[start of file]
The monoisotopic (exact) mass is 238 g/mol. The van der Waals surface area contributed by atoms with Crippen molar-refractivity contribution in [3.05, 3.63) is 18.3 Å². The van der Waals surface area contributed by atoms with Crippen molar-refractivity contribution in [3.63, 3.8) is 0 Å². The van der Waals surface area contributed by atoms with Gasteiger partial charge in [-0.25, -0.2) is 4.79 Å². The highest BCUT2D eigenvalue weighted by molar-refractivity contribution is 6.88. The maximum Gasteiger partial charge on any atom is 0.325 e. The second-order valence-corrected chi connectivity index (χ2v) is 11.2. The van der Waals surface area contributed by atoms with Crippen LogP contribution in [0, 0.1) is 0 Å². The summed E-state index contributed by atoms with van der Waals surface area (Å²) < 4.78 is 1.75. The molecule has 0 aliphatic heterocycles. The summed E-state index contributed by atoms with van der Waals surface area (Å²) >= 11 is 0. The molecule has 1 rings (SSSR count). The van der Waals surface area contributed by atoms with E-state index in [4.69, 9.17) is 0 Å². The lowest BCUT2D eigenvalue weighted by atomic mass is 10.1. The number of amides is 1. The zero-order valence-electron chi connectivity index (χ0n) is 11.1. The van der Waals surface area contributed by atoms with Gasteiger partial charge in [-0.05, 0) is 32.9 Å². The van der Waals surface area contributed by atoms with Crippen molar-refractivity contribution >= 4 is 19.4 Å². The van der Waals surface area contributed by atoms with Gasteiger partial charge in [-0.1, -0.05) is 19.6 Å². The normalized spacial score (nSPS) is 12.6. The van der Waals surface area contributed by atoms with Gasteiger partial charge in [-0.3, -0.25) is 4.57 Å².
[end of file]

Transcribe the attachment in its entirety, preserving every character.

The monoisotopic (exact) mass is 238 g/mol. The van der Waals surface area contributed by atoms with Crippen molar-refractivity contribution in [3.05, 3.63) is 18.3 Å². The van der Waals surface area contributed by atoms with Crippen molar-refractivity contribution in [3.63, 3.8) is 0 Å². The van der Waals surface area contributed by atoms with Gasteiger partial charge in [-0.25, -0.2) is 4.79 Å². The highest BCUT2D eigenvalue weighted by molar-refractivity contribution is 6.88. The maximum Gasteiger partial charge on any atom is 0.325 e. The second-order valence-corrected chi connectivity index (χ2v) is 11.2. The van der Waals surface area contributed by atoms with Crippen LogP contribution in [0, 0.1) is 0 Å². The summed E-state index contributed by atoms with van der Waals surface area (Å²) < 4.78 is 1.75. The molecule has 0 aliphatic heterocycles. The summed E-state index contributed by atoms with van der Waals surface area (Å²) >= 11 is 0. The molecule has 1 rings (SSSR count). The van der Waals surface area contributed by atoms with E-state index in [4.69, 9.17) is 0 Å². The lowest BCUT2D eigenvalue weighted by atomic mass is 10.1. The number of amides is 1. The zero-order valence-electron chi connectivity index (χ0n) is 11.1. The van der Waals surface area contributed by atoms with Gasteiger partial charge in [-0.05, 0) is 32.9 Å². The van der Waals surface area contributed by atoms with Crippen molar-refractivity contribution >= 4 is 19.4 Å². The van der Waals surface area contributed by atoms with Gasteiger partial charge in [-0.1, -0.05) is 19.6 Å². The normalized spacial score (nSPS) is 12.6. The van der Waals surface area contributed by atoms with Gasteiger partial charge in [-0.3, -0.25) is 4.57 Å².